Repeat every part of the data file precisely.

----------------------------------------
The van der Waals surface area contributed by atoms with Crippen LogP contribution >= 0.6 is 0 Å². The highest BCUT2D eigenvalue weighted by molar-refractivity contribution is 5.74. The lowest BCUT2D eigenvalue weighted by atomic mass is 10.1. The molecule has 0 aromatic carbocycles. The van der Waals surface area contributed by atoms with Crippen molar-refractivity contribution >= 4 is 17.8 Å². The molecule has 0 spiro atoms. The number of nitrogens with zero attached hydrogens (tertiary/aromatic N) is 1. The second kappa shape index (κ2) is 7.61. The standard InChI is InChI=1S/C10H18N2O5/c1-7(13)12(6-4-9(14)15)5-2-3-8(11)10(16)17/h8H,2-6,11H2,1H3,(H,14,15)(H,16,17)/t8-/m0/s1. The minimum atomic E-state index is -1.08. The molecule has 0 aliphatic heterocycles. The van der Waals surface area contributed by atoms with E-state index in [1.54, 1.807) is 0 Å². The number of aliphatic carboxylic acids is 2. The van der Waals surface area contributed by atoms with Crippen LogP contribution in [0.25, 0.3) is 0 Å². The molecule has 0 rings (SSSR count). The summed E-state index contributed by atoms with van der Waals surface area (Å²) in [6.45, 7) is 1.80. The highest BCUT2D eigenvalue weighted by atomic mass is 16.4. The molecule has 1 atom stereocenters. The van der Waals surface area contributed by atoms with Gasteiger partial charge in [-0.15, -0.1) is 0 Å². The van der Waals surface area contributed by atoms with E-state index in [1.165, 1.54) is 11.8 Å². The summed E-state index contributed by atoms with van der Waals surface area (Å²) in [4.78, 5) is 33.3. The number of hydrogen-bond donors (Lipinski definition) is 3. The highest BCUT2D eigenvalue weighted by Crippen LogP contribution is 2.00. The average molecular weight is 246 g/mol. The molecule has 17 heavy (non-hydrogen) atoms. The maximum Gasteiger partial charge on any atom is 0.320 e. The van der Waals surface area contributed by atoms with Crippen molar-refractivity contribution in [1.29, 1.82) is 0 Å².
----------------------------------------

The van der Waals surface area contributed by atoms with Crippen LogP contribution >= 0.6 is 0 Å². The highest BCUT2D eigenvalue weighted by molar-refractivity contribution is 5.74. The lowest BCUT2D eigenvalue weighted by atomic mass is 10.1. The molecule has 0 aromatic carbocycles. The van der Waals surface area contributed by atoms with Crippen molar-refractivity contribution >= 4 is 17.8 Å². The molecule has 0 spiro atoms. The number of nitrogens with zero attached hydrogens (tertiary/aromatic N) is 1. The second kappa shape index (κ2) is 7.61. The standard InChI is InChI=1S/C10H18N2O5/c1-7(13)12(6-4-9(14)15)5-2-3-8(11)10(16)17/h8H,2-6,11H2,1H3,(H,14,15)(H,16,17)/t8-/m0/s1. The minimum atomic E-state index is -1.08. The molecule has 0 aliphatic heterocycles. The van der Waals surface area contributed by atoms with E-state index in [1.54, 1.807) is 0 Å². The number of aliphatic carboxylic acids is 2. The van der Waals surface area contributed by atoms with Crippen LogP contribution in [0.25, 0.3) is 0 Å². The molecule has 0 rings (SSSR count). The summed E-state index contributed by atoms with van der Waals surface area (Å²) in [6.45, 7) is 1.80. The highest BCUT2D eigenvalue weighted by atomic mass is 16.4. The molecule has 1 atom stereocenters. The van der Waals surface area contributed by atoms with Gasteiger partial charge in [-0.15, -0.1) is 0 Å². The van der Waals surface area contributed by atoms with E-state index in [1.165, 1.54) is 11.8 Å². The summed E-state index contributed by atoms with van der Waals surface area (Å²) in [4.78, 5) is 33.3. The number of hydrogen-bond donors (Lipinski definition) is 3. The highest BCUT2D eigenvalue weighted by Crippen LogP contribution is 2.00. The average molecular weight is 246 g/mol. The molecule has 17 heavy (non-hydrogen) atoms. The maximum Gasteiger partial charge on any atom is 0.320 e. The van der Waals surface area contributed by atoms with Crippen molar-refractivity contribution in [1.29, 1.82) is 0 Å².